Take this money and buy some bandages in the shop.

Here in the shop — acts as a adjective or adverb.

Because in the shop indicates place, it also modifies bandages so it can be adjective-like. So plz explain the grammar rule if any?

1 Answer 1


In your sentence, the phrase "in the shop" only modifies "buy", not "bandages".

But let's change the sentence a bit:

Take this money and buy the bandages in the shop.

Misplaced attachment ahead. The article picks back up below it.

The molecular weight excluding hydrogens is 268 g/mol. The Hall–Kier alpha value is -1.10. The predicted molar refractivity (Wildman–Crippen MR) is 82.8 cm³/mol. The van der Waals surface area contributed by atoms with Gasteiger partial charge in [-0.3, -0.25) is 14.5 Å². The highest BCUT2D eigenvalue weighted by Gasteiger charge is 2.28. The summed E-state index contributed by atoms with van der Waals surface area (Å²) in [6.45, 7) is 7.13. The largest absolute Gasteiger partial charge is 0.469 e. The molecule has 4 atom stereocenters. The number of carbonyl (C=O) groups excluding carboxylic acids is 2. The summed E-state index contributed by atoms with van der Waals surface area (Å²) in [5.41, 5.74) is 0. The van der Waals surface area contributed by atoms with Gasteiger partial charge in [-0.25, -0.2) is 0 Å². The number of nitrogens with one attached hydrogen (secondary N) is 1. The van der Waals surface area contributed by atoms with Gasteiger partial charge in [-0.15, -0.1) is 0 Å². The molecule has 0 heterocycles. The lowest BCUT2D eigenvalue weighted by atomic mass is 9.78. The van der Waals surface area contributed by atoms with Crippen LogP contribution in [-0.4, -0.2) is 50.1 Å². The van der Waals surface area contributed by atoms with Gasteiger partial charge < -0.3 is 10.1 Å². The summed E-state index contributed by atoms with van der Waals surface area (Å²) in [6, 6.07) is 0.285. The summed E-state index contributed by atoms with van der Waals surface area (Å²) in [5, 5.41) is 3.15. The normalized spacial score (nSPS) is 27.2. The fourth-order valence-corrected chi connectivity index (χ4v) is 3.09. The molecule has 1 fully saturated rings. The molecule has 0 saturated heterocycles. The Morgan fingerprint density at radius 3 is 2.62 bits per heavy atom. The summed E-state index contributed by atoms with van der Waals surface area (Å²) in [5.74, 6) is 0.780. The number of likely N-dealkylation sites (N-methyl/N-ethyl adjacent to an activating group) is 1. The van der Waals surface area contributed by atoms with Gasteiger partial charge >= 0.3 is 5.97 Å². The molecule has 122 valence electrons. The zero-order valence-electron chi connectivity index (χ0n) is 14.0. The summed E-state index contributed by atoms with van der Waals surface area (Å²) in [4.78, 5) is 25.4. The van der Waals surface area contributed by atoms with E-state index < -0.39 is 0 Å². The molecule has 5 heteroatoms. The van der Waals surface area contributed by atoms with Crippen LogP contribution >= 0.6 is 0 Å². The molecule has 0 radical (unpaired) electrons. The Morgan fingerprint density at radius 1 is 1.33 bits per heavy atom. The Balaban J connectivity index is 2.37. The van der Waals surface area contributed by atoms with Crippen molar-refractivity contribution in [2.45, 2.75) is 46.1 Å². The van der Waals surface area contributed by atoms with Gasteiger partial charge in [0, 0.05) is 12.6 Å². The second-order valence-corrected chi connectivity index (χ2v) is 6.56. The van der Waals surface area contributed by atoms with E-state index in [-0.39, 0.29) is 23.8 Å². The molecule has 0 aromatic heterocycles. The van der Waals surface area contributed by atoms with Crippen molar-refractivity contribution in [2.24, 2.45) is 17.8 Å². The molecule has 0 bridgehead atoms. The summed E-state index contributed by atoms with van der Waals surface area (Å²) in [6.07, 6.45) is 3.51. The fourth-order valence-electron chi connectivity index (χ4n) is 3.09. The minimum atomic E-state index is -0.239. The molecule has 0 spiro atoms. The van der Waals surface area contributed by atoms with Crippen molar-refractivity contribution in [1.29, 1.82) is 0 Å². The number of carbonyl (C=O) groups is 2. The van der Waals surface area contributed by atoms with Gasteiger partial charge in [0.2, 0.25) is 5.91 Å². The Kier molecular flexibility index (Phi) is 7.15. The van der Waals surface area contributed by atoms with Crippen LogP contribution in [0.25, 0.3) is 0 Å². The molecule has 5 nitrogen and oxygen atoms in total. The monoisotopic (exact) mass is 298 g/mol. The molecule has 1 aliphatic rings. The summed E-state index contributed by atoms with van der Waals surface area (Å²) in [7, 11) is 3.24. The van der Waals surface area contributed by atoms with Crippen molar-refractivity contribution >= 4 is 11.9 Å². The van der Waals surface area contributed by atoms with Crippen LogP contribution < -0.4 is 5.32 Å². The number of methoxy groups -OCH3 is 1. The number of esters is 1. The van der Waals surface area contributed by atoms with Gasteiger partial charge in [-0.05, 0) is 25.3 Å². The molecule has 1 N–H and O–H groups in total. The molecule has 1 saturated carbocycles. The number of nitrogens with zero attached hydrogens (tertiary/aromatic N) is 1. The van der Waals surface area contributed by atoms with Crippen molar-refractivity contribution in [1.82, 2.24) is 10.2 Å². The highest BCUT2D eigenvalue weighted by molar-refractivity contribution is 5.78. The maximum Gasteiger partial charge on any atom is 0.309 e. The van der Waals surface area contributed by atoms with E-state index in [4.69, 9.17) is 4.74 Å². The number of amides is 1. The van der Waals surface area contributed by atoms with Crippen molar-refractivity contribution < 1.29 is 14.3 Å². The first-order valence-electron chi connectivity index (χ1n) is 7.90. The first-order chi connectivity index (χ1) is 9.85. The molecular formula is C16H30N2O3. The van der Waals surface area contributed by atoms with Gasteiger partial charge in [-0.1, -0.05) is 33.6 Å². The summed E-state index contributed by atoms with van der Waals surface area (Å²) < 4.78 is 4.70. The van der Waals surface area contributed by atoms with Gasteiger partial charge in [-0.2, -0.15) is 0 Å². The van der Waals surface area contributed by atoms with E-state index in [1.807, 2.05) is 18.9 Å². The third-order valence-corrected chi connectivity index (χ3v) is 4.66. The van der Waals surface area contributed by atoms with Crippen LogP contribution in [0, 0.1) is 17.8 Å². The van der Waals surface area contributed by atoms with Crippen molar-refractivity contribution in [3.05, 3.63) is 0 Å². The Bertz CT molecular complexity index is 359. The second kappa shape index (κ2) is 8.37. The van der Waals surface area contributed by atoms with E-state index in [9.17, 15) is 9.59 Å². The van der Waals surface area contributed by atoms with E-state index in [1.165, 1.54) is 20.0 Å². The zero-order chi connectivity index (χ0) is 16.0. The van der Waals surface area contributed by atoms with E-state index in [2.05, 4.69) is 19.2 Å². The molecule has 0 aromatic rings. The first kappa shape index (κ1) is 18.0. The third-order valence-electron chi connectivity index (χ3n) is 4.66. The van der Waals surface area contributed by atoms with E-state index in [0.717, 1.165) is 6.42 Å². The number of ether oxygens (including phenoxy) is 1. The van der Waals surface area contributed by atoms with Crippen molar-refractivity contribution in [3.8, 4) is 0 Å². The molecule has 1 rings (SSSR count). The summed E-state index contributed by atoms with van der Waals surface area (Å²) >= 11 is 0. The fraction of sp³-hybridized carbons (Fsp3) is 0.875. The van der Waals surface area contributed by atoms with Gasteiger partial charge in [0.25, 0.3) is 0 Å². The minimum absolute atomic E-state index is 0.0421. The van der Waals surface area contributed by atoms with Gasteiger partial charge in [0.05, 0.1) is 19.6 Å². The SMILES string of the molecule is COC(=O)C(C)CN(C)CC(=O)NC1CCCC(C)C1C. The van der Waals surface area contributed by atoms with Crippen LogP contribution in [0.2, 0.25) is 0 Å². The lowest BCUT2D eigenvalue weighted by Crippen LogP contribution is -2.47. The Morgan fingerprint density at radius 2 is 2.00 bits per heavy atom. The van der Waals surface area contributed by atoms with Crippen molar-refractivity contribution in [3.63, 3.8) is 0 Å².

This new sentence is ambiguous, and could either mean to go into the shop and buy the bandages, or it could mean to buy "the bandages which are in the shop". In that second case, "in the shop" is a reduced relative clause that modifies "bandages" like an adjective.

This is not the case in your original sentence, however, because "some bandages" means we're not specifying which bandages. This means we know that "in the shop" is not a reduced relative clause, so it only modifies "buy", not bandages.

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